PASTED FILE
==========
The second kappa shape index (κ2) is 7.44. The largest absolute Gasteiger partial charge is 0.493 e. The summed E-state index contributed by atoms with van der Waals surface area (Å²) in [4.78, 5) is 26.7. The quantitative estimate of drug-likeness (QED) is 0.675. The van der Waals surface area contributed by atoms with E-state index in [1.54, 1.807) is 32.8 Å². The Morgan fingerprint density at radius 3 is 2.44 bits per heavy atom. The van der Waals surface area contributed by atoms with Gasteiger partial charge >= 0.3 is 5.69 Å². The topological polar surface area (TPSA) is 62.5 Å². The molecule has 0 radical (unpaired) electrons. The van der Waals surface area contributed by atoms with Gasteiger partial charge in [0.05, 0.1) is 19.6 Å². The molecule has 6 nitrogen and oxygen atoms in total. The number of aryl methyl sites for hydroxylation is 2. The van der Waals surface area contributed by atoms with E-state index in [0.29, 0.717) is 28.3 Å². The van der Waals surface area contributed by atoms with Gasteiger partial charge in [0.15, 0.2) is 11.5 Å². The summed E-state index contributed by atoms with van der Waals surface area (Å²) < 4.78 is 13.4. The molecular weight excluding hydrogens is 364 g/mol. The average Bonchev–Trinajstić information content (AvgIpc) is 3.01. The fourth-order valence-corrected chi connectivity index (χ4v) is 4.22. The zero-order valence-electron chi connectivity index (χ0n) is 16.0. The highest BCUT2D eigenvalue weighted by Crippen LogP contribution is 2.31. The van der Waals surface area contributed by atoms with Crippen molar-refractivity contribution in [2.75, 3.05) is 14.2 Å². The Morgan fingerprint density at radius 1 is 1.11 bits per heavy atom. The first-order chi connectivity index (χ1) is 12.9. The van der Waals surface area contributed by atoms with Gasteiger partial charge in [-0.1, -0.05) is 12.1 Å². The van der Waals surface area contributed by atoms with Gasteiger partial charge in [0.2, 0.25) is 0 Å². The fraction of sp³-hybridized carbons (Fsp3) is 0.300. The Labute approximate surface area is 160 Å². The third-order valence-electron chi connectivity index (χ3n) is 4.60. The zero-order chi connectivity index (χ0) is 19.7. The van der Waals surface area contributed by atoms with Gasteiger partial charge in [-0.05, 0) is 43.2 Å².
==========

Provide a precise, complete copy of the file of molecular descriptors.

The second kappa shape index (κ2) is 7.44. The largest absolute Gasteiger partial charge is 0.493 e. The summed E-state index contributed by atoms with van der Waals surface area (Å²) in [4.78, 5) is 26.7. The quantitative estimate of drug-likeness (QED) is 0.675. The van der Waals surface area contributed by atoms with E-state index in [1.54, 1.807) is 32.8 Å². The Morgan fingerprint density at radius 3 is 2.44 bits per heavy atom. The van der Waals surface area contributed by atoms with Gasteiger partial charge >= 0.3 is 5.69 Å². The topological polar surface area (TPSA) is 62.5 Å². The molecule has 0 radical (unpaired) electrons. The van der Waals surface area contributed by atoms with Gasteiger partial charge in [0.05, 0.1) is 19.6 Å². The molecule has 6 nitrogen and oxygen atoms in total. The number of aryl methyl sites for hydroxylation is 2. The van der Waals surface area contributed by atoms with E-state index in [0.29, 0.717) is 28.3 Å². The van der Waals surface area contributed by atoms with Gasteiger partial charge in [0.15, 0.2) is 11.5 Å². The summed E-state index contributed by atoms with van der Waals surface area (Å²) < 4.78 is 13.4. The molecular weight excluding hydrogens is 364 g/mol. The average Bonchev–Trinajstić information content (AvgIpc) is 3.01. The fourth-order valence-corrected chi connectivity index (χ4v) is 4.22. The zero-order valence-electron chi connectivity index (χ0n) is 16.0. The highest BCUT2D eigenvalue weighted by Crippen LogP contribution is 2.31. The van der Waals surface area contributed by atoms with Crippen molar-refractivity contribution in [2.75, 3.05) is 14.2 Å². The Morgan fingerprint density at radius 1 is 1.11 bits per heavy atom. The first-order chi connectivity index (χ1) is 12.9. The van der Waals surface area contributed by atoms with Gasteiger partial charge in [-0.1, -0.05) is 12.1 Å². The van der Waals surface area contributed by atoms with Gasteiger partial charge in [0.2, 0.25) is 0 Å². The fraction of sp³-hybridized carbons (Fsp3) is 0.300. The Labute approximate surface area is 160 Å². The third-order valence-electron chi connectivity index (χ3n) is 4.60. The zero-order chi connectivity index (χ0) is 19.7. The van der Waals surface area contributed by atoms with Gasteiger partial charge in [-0.05, 0) is 43.2 Å².